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In the world of database security, “native audit” is a term for tools and resources that enable administrators to conduct an internal audit of database activity. Conventional relational database management systems come with these types of auditing tools, to allow for better protection of the data that gets entered into the systems.
Native audit tools may monitor things like logins and logouts, as well as what kinds of queries are used and what kinds of data are accessed by users. These native audit logs are preserved in various ways. There is often a system where internal native audit logs get extracted for outside viewing.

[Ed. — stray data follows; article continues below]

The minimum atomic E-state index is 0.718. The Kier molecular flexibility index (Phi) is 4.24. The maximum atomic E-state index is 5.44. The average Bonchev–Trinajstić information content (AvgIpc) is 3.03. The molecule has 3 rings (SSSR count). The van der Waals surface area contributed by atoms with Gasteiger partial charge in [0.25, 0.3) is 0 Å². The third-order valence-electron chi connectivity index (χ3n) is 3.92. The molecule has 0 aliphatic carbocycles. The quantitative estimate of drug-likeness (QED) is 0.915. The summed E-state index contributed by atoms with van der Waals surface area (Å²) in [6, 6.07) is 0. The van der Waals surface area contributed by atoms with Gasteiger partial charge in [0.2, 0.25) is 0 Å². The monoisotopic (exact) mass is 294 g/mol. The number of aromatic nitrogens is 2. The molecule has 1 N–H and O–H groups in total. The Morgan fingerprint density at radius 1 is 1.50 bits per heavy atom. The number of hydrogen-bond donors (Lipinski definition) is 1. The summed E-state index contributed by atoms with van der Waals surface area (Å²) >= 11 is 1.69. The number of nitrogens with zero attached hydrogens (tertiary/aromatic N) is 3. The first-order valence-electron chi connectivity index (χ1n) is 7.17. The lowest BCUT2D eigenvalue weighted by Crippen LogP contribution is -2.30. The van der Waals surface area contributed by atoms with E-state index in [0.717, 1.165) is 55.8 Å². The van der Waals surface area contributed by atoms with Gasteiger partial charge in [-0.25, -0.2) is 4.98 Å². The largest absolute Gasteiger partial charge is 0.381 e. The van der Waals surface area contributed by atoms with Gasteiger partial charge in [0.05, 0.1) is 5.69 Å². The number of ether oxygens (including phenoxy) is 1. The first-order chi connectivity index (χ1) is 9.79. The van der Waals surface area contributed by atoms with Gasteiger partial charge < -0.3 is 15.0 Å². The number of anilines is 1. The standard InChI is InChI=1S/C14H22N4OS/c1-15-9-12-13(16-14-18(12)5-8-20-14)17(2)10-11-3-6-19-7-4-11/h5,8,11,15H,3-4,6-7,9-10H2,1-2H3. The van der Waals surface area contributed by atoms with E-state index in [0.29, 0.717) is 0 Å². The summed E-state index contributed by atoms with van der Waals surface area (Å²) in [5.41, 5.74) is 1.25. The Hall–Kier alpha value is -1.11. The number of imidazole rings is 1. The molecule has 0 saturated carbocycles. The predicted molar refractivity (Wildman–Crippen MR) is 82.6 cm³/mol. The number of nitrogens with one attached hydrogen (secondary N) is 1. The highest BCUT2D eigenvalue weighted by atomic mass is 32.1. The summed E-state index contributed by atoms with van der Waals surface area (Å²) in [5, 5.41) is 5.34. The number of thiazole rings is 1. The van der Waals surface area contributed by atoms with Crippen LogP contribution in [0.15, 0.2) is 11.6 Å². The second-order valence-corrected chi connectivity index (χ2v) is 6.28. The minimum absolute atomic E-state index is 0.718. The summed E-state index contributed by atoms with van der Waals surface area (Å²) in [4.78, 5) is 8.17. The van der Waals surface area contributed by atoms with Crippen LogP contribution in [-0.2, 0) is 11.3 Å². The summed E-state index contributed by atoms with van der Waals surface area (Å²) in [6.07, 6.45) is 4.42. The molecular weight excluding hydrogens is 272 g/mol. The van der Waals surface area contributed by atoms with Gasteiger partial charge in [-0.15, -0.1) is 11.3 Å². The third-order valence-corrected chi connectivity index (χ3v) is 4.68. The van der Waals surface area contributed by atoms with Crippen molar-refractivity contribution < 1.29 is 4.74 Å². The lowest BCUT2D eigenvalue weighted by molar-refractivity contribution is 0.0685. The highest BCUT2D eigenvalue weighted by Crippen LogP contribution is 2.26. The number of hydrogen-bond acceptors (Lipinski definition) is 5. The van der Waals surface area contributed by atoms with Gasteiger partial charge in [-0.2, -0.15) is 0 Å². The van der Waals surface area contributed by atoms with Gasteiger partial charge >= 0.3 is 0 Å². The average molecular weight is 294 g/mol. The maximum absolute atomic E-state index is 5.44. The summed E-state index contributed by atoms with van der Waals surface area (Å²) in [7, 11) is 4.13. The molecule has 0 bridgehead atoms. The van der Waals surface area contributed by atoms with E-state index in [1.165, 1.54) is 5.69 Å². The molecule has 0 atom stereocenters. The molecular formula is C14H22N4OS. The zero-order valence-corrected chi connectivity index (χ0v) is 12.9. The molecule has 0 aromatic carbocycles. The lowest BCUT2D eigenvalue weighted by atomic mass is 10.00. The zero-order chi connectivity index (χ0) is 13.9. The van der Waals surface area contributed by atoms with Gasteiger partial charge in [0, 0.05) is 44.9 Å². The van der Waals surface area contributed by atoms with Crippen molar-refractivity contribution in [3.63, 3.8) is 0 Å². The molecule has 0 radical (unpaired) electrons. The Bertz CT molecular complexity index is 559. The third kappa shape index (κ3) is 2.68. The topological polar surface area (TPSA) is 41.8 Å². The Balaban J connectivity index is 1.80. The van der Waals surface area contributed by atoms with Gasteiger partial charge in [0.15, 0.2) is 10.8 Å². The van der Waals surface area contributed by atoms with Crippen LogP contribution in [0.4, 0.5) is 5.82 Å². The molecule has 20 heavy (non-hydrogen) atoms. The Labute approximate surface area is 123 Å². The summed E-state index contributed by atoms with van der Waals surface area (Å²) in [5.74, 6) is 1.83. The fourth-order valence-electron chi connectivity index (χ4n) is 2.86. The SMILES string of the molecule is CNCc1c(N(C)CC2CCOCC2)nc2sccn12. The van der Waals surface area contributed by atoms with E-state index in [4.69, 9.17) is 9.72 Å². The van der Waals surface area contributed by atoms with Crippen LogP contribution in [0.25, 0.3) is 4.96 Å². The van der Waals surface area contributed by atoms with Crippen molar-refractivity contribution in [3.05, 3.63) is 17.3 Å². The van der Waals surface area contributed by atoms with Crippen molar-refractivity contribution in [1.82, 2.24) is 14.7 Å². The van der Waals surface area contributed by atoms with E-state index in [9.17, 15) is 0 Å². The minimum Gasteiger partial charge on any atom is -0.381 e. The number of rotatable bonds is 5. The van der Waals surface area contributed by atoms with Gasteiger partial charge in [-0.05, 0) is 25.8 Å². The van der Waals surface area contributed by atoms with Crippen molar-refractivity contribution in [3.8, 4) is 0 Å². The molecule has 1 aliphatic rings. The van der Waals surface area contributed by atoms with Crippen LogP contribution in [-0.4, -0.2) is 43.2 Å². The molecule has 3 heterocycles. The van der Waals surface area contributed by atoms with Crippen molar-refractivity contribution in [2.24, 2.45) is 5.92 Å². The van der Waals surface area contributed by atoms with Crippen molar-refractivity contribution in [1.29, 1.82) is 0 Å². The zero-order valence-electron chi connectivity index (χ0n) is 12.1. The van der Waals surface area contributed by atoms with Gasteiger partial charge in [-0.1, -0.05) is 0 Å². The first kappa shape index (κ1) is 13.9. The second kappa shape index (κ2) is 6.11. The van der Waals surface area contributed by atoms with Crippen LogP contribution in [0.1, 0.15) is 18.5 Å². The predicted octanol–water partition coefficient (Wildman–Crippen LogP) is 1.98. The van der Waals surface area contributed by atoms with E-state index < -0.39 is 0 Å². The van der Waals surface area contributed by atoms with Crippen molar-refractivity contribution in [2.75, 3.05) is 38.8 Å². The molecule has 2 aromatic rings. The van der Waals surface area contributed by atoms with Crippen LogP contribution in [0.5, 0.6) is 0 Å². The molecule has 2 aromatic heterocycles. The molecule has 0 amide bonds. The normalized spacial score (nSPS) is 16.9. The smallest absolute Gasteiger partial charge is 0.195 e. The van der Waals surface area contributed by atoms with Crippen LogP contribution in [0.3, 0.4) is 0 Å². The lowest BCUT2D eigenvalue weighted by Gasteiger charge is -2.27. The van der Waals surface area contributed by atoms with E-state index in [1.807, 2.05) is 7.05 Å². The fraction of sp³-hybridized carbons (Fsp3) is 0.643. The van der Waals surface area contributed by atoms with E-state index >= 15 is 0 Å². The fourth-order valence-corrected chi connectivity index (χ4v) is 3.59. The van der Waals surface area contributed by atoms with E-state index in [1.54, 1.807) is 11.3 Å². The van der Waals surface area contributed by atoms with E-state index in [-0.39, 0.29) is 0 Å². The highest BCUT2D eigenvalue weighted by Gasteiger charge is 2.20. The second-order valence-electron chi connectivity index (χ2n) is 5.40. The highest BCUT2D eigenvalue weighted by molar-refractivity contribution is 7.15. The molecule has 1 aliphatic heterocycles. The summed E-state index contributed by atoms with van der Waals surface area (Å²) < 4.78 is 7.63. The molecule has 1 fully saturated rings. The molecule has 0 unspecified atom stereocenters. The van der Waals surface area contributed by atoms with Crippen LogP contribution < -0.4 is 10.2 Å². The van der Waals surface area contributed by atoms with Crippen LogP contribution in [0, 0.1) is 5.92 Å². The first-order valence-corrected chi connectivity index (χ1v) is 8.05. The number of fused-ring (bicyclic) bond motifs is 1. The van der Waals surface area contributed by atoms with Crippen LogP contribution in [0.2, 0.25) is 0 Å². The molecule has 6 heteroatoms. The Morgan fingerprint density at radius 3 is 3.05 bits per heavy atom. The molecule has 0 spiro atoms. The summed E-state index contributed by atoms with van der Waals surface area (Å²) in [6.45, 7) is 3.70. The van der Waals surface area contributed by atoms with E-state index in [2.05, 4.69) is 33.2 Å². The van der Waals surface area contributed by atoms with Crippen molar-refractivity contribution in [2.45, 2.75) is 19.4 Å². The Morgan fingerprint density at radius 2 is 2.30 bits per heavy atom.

Complex chains of monitoring and observation do the same thing for database security that a financial audit does for a particular department or office. Third-party auditors get the extracted native audit logs and go over them independently of the administrators. This helps to ensure that administrators have not modified or altered information in the logs.
A native audit is an essential part of database security, and a common practice in database management. It is also a helpful idea in data forensics, where investigators may go in and look at the “immutable record” of database activity.